So there is no critique of the communist regime intended in your series ‘The Blocks’, based on Belgrade’s housing blocks of the sixties?

No, though the buildings may seem inhumane that is a more general issue. They are photographed in New Belgrade, a completely new city built on the other side of the Danube from old Belgrade, using marshland which was dried in the fifties. It’s a bizarre place - you can walk for miles and have the same type of blocks: there are hundreds, all named by numbers so people would say ‘I live in block 70’. If you don’t live there you will never find your way around. They were supposed to make an ideal city with everything you needed: shops and in the basements, playgrounds, parks… but it has become something else.

What condition are the blocks in now?

They are still inhabited, but are deteriorating. They have been neglected since the end of the Yugoslavia. They were built for government workers, and new government buildings were built alongside them. Everyone who worked for the Yugoslav government had some kind of flat, usually in Belgrade. But all sorts of people live there now.

How does ‘The Blocks’ vary from straight photography?

I use my original photographs as my own kind of building blocks, adding or taking out floors, combining different buildings, giving them interesting stair-like shapes. They end up looking more like Lego. And I remove them from their background context so that the shapes are emphasised by the lack of surroundings. So the fictional is introduced to the documentary, something which I find interesting in general. I don’t manipulate the colour, though, other than choosing a neutral grey background.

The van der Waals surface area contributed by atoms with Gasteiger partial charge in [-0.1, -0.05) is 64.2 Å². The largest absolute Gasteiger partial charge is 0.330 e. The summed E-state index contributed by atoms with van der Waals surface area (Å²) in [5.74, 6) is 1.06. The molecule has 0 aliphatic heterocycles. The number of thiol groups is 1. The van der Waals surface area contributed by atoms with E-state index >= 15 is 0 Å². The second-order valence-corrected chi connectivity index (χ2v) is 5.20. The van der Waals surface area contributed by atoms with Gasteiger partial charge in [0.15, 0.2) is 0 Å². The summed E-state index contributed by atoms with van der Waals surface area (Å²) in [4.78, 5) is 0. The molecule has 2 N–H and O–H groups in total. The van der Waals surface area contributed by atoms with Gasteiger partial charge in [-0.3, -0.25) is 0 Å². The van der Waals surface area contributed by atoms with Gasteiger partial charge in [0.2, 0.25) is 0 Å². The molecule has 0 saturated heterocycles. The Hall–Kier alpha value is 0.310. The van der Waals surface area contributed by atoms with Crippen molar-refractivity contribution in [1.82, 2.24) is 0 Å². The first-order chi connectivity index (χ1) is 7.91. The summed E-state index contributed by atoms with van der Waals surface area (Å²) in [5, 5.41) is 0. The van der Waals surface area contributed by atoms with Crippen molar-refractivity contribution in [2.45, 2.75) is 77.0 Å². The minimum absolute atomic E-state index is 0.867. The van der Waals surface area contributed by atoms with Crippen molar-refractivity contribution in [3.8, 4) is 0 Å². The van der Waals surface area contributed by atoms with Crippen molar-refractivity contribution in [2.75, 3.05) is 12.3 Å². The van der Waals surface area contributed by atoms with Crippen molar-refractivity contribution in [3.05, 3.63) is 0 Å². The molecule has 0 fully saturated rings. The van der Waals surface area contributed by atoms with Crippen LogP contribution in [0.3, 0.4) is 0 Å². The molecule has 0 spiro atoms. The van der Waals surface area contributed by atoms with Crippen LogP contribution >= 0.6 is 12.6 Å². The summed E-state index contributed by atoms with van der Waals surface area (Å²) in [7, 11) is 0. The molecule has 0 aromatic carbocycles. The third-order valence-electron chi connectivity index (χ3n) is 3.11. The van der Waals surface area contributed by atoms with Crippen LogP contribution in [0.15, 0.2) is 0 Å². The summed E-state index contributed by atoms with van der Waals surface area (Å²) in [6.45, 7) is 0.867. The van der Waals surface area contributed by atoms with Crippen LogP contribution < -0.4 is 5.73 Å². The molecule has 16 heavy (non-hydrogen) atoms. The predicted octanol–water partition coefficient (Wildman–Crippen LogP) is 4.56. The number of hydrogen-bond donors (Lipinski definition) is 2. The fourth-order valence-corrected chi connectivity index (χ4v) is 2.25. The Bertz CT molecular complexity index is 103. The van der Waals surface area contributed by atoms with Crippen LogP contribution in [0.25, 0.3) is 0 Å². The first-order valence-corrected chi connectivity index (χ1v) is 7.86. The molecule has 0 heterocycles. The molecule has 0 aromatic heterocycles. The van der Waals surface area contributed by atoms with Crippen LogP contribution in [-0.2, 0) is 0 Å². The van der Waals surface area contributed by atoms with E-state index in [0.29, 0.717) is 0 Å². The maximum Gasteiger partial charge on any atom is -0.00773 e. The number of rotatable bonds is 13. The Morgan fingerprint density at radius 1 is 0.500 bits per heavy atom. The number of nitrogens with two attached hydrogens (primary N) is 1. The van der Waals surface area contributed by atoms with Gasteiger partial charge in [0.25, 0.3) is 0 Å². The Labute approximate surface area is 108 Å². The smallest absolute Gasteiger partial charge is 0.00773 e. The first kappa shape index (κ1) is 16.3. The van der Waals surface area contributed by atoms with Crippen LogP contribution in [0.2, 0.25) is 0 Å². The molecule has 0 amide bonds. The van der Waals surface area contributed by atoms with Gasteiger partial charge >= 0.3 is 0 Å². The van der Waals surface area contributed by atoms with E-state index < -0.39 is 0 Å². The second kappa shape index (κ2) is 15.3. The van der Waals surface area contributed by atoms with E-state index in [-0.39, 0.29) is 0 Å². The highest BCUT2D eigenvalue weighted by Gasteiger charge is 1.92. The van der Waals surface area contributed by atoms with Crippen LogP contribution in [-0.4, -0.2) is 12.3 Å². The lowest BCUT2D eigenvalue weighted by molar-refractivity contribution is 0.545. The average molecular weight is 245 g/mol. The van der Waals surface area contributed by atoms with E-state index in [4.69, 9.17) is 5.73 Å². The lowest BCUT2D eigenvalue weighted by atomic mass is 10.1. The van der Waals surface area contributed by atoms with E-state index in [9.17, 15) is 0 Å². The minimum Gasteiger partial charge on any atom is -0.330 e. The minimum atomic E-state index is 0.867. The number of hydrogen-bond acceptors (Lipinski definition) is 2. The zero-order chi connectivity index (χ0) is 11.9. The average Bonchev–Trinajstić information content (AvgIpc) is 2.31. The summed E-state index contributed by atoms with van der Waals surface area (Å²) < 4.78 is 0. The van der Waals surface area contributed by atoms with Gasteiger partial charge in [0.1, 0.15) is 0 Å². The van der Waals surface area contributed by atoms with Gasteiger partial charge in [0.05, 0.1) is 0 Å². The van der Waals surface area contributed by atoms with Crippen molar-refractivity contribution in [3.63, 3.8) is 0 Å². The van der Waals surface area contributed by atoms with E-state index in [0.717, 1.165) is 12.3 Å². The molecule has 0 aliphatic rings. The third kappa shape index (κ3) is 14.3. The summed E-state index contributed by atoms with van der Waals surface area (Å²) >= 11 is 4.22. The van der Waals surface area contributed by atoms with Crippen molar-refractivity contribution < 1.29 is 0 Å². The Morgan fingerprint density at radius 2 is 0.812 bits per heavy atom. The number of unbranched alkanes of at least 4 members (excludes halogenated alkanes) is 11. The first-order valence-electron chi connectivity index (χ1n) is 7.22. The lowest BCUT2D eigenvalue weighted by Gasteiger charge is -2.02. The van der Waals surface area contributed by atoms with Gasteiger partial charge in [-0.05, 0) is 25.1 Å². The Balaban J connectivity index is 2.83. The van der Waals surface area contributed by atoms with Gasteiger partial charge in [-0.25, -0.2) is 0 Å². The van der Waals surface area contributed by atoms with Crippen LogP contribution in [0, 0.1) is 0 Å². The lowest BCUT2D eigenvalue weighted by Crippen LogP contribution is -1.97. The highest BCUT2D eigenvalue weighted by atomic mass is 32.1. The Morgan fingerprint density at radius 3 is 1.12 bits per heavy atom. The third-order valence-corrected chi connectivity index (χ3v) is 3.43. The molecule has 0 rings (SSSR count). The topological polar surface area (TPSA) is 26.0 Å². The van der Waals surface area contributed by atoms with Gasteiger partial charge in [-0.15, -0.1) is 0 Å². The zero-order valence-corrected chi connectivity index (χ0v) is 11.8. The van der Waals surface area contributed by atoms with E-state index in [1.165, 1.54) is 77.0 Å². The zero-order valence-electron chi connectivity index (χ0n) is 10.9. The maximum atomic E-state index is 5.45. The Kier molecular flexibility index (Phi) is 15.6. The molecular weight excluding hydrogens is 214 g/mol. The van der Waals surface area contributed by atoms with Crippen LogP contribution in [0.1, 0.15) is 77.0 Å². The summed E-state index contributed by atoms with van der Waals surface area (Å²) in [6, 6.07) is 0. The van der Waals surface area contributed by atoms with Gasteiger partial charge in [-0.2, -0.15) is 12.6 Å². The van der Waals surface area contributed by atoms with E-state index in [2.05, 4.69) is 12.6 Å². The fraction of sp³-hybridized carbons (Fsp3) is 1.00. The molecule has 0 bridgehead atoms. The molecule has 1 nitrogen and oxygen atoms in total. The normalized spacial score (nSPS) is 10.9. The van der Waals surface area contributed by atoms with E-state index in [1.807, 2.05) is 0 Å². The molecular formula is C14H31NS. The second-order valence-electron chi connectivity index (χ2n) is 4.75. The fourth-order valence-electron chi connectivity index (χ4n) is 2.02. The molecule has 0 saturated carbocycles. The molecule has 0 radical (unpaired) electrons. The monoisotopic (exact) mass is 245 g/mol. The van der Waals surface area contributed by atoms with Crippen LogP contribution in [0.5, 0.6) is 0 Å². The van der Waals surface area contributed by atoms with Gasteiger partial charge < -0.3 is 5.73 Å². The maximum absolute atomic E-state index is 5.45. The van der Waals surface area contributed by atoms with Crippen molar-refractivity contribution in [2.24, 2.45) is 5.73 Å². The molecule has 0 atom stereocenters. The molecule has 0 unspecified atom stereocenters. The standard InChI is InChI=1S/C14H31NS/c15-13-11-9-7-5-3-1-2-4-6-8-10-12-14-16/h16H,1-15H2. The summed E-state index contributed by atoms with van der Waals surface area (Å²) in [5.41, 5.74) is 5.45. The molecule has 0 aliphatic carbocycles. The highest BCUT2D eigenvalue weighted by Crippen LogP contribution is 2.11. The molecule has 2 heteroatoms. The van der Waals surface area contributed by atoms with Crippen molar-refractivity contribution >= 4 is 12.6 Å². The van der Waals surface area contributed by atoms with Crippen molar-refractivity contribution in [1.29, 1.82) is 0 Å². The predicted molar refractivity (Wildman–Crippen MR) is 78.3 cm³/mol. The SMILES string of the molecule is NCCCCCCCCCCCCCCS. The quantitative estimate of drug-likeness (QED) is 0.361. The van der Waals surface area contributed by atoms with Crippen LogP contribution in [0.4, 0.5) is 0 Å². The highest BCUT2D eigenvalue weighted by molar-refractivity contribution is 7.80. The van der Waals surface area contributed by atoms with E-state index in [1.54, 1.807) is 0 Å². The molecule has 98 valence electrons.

How do you decide on the size of your Block images?

Each one is different – and I like the mixture in installations – but the scale is always consistent – the units which make it up, such as a window, will always be the same size. The buildings themselves, similarly, vary a lot (so in that way they are quite creative) but are all made of the same basic units.

What are the sources for ‘War and Liberation Monuments’?

They are all from around 1950-2000, and celebrate all sorts of different events. The fiction I impose is to de-historicise the monuments, taking them out of their surroundings and recycling them to make the small ones bigger and the big ones smaller so they are all shown at 60 x 60 cm. That lack of respect for size contradicts what a monument is meant to be.

Have Communist era memorials not been removed in the former Yugoslavia, as they have been in other East European countries?

They remain in place. There never were statues of Lenin and Stalin anyway, due to the break with the Soviet Union; and Tito was never reflected in monuments. He didn’t have that cult of personality.

Did you consider using more colourful backgrounds?

Yes, I was quite attracted to different colours to represent different ideologies, but decided at this stage to use a neutral grey, as with the Blocks.

Are the Monuments and Blocks completed series?

There were 24 monuments in the original series, but I’ve add new ones as I come across them, and there are now more than 30. I have five blocks now, and three in the making, and could make more. I have lots of material I can use.

How easy was it to gain access to the ex-government buildings to make your slide show ‘Interiors of Power’?

Most of the buildings have always been closed to the public, and most remain inaccessible. It took months for me to get permission to photograph some of them – I had to use every contact I had, and then I was accompanied all the time - in a friendly way, but still intrusively.

What is the status of the buildings now?